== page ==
In Michael Ondaatje’s recent novel In the Skin of the Lion, the author uses the phrase “To locate the evils and find the hidden purity” in reference to the work of photographer Lewis Hine. The specific works recalled were Hine’s pivotal images of children toiling in mills and factories. The atrocious working conditions and long enduring hours under which these children labored for pennies were the obvious evils. The purity remained more allusive. The easiest notion of purity in these photographs is within the faces of the children, exploited and abused but still expressive of the innocence of youth, as opposed to the hardened personas of the elder factory workers the children resembled in spirit. The powerful sense of purity managed by these images is not encased within the boundaries of the final print, but extended to the larger truth of realization and outrage that these images produced within the public. This realization was so complete and the outrage so strong that the laws were quickly passed governing child labor.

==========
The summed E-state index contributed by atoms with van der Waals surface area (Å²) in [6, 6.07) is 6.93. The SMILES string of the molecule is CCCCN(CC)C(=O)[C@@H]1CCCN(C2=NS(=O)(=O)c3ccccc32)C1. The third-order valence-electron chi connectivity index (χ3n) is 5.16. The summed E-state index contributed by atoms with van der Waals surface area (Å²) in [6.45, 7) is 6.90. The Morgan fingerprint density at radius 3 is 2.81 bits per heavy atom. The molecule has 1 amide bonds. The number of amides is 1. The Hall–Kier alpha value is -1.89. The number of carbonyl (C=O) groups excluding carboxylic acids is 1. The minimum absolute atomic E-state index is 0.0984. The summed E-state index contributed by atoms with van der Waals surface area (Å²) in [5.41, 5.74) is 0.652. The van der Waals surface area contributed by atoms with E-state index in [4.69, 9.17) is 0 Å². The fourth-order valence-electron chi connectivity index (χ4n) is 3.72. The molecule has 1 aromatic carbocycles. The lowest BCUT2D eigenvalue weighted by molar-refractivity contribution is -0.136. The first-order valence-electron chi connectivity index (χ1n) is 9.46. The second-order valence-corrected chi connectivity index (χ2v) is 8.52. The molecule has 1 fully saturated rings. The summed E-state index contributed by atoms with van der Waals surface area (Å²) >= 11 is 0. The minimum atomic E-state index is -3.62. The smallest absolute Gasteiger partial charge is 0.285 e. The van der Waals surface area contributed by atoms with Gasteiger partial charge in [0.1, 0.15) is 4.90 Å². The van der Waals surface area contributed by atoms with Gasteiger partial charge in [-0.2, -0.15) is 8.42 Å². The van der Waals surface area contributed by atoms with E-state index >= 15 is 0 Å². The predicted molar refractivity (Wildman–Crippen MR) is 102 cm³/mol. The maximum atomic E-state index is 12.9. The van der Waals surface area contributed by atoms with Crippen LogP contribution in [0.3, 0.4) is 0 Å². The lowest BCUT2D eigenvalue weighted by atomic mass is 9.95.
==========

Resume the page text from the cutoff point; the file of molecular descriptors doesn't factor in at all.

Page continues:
It may seem like a giant leap from the dramatic documentary images Of Lewis Hine to the willfully expressive work of William E. Parker, but the sense of evil and purity that pervades Hine’s work rumbles within Parker’s recent work. His images evoke the desire to understand fearful taboos and embrace the complexities of the human spirit while extending the passion of the intellect beyond the confines of the photograph.
In each of the three series represented in this exhibition, Tattoo/Stigmata, Marvels of the West, and Der wilde Mann, Parker uses the male nude as a starting point and at various times applies oil emulsion, aqua media, wax crayon and graphite to the image, creating works that simultaneously force us to examine ourselves in the context of long forgotten modes of thinking while we are surrounded by the current confused atmosphere of sexual representation and practices.
A grand orator and iconoclastic thinker, Parker describes his work and his intentions best in the following statement: